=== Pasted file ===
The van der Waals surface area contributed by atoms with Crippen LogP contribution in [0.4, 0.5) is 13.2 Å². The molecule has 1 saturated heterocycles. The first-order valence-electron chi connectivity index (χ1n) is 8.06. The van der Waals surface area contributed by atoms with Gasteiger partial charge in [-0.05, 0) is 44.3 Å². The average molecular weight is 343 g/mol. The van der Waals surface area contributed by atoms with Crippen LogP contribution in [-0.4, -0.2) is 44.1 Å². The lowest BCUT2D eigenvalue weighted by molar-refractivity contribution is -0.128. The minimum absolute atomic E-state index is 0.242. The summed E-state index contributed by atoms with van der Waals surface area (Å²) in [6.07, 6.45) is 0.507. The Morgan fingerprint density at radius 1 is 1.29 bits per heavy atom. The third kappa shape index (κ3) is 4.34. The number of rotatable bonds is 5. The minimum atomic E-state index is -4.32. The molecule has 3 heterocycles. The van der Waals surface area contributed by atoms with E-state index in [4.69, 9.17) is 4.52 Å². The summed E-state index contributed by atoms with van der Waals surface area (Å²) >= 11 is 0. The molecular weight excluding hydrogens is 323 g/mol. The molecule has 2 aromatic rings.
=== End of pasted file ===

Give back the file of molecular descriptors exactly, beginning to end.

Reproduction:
The van der Waals surface area contributed by atoms with Crippen LogP contribution in [0.4, 0.5) is 13.2 Å². The molecule has 1 saturated heterocycles. The first-order valence-electron chi connectivity index (χ1n) is 8.06. The van der Waals surface area contributed by atoms with Gasteiger partial charge in [-0.05, 0) is 44.3 Å². The average molecular weight is 343 g/mol. The van der Waals surface area contributed by atoms with Crippen LogP contribution in [-0.4, -0.2) is 44.1 Å². The lowest BCUT2D eigenvalue weighted by molar-refractivity contribution is -0.128. The minimum absolute atomic E-state index is 0.242. The summed E-state index contributed by atoms with van der Waals surface area (Å²) in [6.07, 6.45) is 0.507. The Morgan fingerprint density at radius 1 is 1.29 bits per heavy atom. The third kappa shape index (κ3) is 4.34. The number of rotatable bonds is 5. The minimum atomic E-state index is -4.32. The molecule has 3 heterocycles. The van der Waals surface area contributed by atoms with E-state index in [4.69, 9.17) is 4.52 Å². The summed E-state index contributed by atoms with van der Waals surface area (Å²) >= 11 is 0. The molecular weight excluding hydrogens is 323 g/mol. The molecule has 2 aromatic rings.